SMSF trustees also bear a significant responsibility to keep up with evolving superannuation regulations, conduct periodic investment assessments and manage various administrative tasks, such as submitting annual returns or auditor reports. Vigilant trustee oversight and response to emerging regulatory changes are the keys to success — and to avoiding penalties.

🤓 Nerdy Tip

Understanding the intricate compliance requirements of superannuation law is a must. Working with a licensed SMSF expert you trust before taking action or making any decisions is essential.

» MORE: 10 questions to ask your mortgage lender

Getting an SMSF loan

SMSF loans are available to borrowers who manage their super funds according to superannuation regulations. Borrowers can access funds to purchase residential or commercial properties, subject to regulatory restrictions. The SMSF’s financial standing influences the borrowing amount and rates approved by lenders.

SMSF loan lenders 

Not all lenders offer SMSF loans. Lenders offering SMSF loans may charge higher interest rates on SMSF loans than regular home loans.

When assessing SMSF applicants, lenders will consider factors beyond typical home loan eligibility criteria:

  • contributions from current employment
  • the loan amount and property value
  • deposit
  • savings within the SMSF
  • income and employment stability
  • anticipated rental income from the property
  • tax returns of the fund.

Pros and cons of using an SMSF loan 

Unlocking the potential of property investment through a self-managed super fund (SMSF) has emerged as a strategic avenue for investors seeking to enter the property market or broaden their portfolio.

Here are some pros and cons to consider:

Pros

  • Rental income is used to pay off the loan.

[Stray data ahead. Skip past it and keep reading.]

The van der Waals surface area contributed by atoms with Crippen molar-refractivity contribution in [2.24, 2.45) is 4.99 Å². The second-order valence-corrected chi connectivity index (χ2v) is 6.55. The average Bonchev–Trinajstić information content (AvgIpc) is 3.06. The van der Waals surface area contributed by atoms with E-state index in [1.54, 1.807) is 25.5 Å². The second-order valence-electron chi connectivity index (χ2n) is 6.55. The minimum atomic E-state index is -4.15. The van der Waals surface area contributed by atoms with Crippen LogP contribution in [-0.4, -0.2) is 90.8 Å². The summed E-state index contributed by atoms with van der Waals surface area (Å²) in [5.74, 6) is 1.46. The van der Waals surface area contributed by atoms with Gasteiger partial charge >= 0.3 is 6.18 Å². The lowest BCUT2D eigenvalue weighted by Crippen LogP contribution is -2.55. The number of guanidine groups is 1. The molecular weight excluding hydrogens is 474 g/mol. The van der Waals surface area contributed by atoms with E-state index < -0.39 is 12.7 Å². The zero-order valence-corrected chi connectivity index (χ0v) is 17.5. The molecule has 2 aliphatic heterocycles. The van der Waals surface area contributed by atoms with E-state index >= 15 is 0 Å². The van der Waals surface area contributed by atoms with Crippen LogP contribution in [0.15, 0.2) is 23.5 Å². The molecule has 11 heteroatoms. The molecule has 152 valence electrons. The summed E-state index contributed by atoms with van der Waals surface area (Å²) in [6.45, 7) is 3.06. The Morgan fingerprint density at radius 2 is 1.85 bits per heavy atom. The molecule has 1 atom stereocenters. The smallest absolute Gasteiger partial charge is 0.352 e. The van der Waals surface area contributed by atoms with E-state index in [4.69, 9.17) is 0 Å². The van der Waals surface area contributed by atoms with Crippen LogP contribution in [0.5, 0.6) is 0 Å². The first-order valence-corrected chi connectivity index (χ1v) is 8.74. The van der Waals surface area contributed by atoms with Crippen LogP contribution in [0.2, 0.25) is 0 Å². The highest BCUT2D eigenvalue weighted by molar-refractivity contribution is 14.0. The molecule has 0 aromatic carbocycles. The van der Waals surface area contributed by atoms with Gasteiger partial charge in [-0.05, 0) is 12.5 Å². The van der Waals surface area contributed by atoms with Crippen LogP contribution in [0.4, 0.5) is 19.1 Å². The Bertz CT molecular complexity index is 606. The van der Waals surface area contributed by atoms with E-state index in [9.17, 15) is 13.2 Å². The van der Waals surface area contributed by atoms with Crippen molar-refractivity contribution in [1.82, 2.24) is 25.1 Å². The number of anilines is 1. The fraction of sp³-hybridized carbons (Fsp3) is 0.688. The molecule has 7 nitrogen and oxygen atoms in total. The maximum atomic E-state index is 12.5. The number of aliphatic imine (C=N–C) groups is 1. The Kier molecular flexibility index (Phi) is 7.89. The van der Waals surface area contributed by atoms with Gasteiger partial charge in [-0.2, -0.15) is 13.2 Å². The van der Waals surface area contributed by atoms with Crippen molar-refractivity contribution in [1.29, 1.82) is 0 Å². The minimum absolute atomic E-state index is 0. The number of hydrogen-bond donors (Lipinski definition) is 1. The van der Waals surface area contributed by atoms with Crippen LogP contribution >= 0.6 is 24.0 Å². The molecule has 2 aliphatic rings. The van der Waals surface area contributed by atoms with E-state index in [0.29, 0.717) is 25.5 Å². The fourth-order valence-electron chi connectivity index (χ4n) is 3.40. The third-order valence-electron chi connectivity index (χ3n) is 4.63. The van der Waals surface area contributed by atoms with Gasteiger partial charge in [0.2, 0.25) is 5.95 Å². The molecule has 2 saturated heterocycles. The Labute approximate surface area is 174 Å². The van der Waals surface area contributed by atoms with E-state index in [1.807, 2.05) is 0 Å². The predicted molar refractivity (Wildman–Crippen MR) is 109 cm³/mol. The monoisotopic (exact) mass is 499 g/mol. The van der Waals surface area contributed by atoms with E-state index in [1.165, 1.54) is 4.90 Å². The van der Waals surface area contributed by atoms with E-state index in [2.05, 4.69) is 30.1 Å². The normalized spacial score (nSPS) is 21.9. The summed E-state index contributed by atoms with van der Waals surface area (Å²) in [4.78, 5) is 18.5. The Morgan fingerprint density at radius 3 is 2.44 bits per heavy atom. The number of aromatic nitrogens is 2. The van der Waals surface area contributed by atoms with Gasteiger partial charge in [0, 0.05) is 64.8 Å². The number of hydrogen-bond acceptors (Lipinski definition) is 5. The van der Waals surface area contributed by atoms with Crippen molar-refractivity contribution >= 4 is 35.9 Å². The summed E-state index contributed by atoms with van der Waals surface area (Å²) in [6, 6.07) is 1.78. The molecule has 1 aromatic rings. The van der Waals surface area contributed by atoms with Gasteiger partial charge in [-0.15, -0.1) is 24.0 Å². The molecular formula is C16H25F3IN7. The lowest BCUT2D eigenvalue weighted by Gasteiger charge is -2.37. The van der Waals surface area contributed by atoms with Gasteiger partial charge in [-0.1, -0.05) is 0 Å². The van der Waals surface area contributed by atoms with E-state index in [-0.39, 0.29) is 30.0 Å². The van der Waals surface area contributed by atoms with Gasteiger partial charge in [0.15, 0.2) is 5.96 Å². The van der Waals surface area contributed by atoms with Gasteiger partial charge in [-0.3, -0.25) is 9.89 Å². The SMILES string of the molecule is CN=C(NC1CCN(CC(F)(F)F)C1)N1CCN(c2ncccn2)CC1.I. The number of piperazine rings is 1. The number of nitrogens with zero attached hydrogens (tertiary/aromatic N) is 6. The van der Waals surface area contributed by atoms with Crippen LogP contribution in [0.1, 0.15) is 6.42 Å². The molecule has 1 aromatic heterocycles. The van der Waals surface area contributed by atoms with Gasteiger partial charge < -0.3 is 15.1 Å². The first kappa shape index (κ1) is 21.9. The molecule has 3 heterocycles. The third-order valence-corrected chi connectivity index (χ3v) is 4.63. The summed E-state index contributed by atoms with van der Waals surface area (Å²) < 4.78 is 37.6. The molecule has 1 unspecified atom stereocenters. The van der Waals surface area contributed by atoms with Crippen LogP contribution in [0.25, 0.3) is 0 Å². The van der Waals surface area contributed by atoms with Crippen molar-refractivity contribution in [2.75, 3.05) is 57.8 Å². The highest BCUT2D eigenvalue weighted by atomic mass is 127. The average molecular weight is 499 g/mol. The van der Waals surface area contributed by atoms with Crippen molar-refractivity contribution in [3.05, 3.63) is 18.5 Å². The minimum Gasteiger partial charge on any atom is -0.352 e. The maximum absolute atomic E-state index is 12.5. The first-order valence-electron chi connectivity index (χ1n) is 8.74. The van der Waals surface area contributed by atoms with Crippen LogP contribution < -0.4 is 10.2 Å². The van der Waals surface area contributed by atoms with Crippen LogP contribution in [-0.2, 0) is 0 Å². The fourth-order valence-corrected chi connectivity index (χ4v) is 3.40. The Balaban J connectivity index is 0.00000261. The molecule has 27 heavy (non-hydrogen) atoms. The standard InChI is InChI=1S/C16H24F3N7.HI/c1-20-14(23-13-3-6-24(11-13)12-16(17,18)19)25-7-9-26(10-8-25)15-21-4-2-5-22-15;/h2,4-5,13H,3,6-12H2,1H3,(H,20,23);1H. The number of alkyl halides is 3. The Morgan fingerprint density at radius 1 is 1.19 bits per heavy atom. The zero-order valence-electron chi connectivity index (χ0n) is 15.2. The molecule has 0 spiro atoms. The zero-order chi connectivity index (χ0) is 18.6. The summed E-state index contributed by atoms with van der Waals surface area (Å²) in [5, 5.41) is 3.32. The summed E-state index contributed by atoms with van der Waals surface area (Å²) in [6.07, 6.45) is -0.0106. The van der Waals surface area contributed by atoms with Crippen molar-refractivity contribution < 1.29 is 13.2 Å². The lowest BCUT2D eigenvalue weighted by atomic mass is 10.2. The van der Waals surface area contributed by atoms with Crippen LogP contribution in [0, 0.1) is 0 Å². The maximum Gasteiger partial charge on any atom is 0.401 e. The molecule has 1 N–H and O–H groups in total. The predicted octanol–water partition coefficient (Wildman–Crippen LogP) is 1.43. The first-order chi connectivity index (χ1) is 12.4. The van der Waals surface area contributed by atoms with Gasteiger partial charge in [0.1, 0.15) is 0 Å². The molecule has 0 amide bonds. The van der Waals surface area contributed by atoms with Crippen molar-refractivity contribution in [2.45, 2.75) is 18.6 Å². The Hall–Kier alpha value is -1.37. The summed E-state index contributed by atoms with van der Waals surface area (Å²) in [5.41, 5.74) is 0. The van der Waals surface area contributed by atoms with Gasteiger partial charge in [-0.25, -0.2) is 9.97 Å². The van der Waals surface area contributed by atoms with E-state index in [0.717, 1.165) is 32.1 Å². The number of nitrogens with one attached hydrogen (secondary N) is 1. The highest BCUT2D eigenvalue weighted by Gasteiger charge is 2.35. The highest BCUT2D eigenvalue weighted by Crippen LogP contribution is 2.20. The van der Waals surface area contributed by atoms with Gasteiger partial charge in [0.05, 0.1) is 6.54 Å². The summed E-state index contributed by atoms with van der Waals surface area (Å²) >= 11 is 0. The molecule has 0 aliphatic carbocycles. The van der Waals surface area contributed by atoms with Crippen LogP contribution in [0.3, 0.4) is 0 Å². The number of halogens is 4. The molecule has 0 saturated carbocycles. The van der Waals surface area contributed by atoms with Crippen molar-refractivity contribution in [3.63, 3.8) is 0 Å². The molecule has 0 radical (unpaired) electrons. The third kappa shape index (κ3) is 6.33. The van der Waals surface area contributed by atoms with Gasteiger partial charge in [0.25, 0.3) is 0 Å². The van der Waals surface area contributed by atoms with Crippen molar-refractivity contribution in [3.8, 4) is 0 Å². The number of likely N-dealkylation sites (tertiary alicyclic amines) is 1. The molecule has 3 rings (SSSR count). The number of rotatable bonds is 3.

• There are potential tax advantages within the superannuation structure, such as paying only 15% tax on rental income and paying only 10% tax on capital gains after 12 months. 
  • SMSF allows diversification of investment portfolios into the property market and access to higher-value properties.
  • SMSF trustees have full control over their investment decisions.

Cons

  • Managing an SMSF involves complex legal and financial structures, requiring professional advice.
  • Property investments may limit the liquidity of superannuation assets.
  • Stringent compliance is required with superannuation regulations.

While using an SMSF loan can be a great strategic choice for diversifying investments, it can be complicated. Careful consideration of the associated legal structures and compliance is essential for the prudent and successful management of SMSF property investment. 

Frequently asked questions about SMSF loans

Can you use super to buy a live-in house? 

With an SMSF loan, individuals can use their superannuation funds to invest in residential properties in Australia. However, the ATO rules prevent you from living in the property and non-compliance can result in hefty penalties. For more information, visit the ATO’s website.

How much SMSF money is required to purchase property?

As of June 2020, the average SMSF had assets exceeding $1.3 million. However, 94% of SMSF members reported balances below $1.6 million, with the remaining 6% holding balances exceeding $1.6 million. Lenders generally require SMSFs to maintain around 10% to 20% of funds in their account post-settlement to cover potential expenses arising after the property settlement.